KEY POINTS

  • The move is expected to create thousands of green jobs
  • Investments of over $35B were seen in offshore wind in the first half of 2020 
  • U.K. leads Germany, China, and Denmark in offshore wind power

British Prime Minister Boris Johnson pledged Tuesday to tap United Kingdom’s offshore wind energy to power every home in the country by 2030, to be a part of the world’s shift away from fossil fuels.

“As Saudi Arabia is to oil, the U.K. is to wind—a place of almost limitless resource, but in case of wind without the carbon emissions and without the damage to the environment,” Johnson said in a statement.

Johnson’s government launched a new target to generate 40 Gigawatt of energy by 2030. This is 15 times more than what offshore wind currently delivers across the world and four times more than U.K.’s own offshore wind capacity, according to The Guardian.

Offshore wind energy, even though expensive, is a useful renewable resource, especially in coastal areas. It does not consume water and does not emit any environmental pollutants or greenhouse gases. The U.K. is the leader in the use of offshore wind, with almost 10 gigawatts of installed turbines, way ahead of Germany, China, and Denmark, as per Bloomberg data.

A total of $207 million will be set aside to upgrade present infrastructure in the U.K. for the same, even though research by an Oxford-based Aurora Energy Research, according to The Guardian, said expenditure required is close to 50 billion pounds, or $64.4 billion. It also suggested that a wind turbine would have to be installed every weekday for the whole of the next decade to deliver on this promise.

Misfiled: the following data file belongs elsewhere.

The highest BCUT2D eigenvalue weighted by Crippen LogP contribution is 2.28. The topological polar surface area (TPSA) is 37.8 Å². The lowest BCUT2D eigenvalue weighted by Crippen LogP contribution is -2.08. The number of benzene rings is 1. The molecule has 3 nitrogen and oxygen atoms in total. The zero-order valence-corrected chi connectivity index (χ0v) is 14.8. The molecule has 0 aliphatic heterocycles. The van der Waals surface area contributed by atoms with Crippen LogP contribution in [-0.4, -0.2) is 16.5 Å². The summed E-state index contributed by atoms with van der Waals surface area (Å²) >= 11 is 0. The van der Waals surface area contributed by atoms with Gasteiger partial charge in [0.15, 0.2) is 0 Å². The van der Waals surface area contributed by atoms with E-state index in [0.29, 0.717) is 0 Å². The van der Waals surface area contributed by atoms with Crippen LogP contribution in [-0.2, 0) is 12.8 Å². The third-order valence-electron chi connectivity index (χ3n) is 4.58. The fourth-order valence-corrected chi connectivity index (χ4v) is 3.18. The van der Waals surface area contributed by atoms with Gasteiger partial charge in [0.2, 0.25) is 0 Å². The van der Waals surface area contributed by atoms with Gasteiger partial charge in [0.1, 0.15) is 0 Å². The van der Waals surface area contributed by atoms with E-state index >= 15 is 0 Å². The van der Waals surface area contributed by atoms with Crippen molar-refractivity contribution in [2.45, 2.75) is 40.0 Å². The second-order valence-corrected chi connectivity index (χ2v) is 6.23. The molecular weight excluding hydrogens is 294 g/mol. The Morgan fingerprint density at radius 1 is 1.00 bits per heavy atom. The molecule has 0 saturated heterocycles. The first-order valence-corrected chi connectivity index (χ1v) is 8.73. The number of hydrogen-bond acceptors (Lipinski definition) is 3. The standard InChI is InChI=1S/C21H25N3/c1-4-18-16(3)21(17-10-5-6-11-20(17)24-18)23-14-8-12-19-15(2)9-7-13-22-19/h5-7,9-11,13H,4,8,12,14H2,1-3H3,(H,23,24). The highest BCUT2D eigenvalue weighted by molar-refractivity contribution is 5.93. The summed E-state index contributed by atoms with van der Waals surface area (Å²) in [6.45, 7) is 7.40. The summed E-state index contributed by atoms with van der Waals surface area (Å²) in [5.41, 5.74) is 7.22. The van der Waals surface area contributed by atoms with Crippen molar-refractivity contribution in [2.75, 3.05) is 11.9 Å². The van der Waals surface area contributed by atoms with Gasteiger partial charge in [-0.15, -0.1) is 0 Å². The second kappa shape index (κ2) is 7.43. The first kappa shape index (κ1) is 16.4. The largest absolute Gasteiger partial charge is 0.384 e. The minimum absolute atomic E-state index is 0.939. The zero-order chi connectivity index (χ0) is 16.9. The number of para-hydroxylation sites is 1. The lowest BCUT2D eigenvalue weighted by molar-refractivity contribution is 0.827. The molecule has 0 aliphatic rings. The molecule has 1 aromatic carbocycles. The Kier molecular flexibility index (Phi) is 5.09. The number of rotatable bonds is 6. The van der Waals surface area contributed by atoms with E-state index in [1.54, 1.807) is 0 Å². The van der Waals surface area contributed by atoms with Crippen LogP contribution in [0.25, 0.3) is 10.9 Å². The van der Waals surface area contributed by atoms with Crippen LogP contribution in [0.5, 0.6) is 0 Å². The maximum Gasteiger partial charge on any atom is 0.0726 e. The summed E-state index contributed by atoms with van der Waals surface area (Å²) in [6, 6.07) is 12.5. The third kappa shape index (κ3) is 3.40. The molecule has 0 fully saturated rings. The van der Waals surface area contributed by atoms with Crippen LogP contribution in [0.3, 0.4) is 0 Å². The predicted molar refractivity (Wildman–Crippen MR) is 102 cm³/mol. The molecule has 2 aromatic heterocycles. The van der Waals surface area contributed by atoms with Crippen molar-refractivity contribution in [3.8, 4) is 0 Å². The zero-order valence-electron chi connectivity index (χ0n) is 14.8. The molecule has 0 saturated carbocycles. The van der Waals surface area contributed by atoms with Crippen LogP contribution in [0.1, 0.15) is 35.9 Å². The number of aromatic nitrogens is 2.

Johnson’s ambitious plan is central to the U.K.’s efforts to “build back greener” from the coronavirus pandemic the world is

He started as a cook in the Michelin-starred Antonio Restaurant, and then quickly rose through the ranks to become head chef in just three years. “The opportunities are definitely better in Macau as many hotels, casinos and resorts have opened here,” said the 31-year-old.

Last year, he was the given the task of opening Paulaner Brahaus, a franchised German restaurant in the former Portuguese colony. Tavares was on track to open in late January when the Covid-19 outbreak in China brought tourism to a standstill, disrupting plans and pushing back the opening of the 150-seat outlet by nearly a year to December.

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Tavares’ predicament and those linked to the city’s tourism industry show that Macau’s reliance on gaming, tourism and affiliated services is hurting its economy as it accounted for 70 per cent of its revenues in the first eight months of this year.

Macau needs to move quickly to diversify its economy to provide new job opportunities and income sources for its growing population, especially in light of the havoc wrecked to its mainstay tourism industry by the coronavirus pandemic, say analysts and veteran businessmen.

Just before the Covid-19 pandemic derailed the city’s economy, Beijing announced a raft of policies in December last year aimed at diversifying Macau’s economy and forging closer integration with the Greater Bay Area by building its financial services industry, while maintaining its position as a leading gaming and tourism centre.

President Xi Jinping, during his three-day visit to Macau in December last year to mark the 20th anniversary of its return from Portuguese to Chinese rule, backed the city to develop into a service platform for commercial and trade cooperation between China and Portuguese-speaking countries. Xi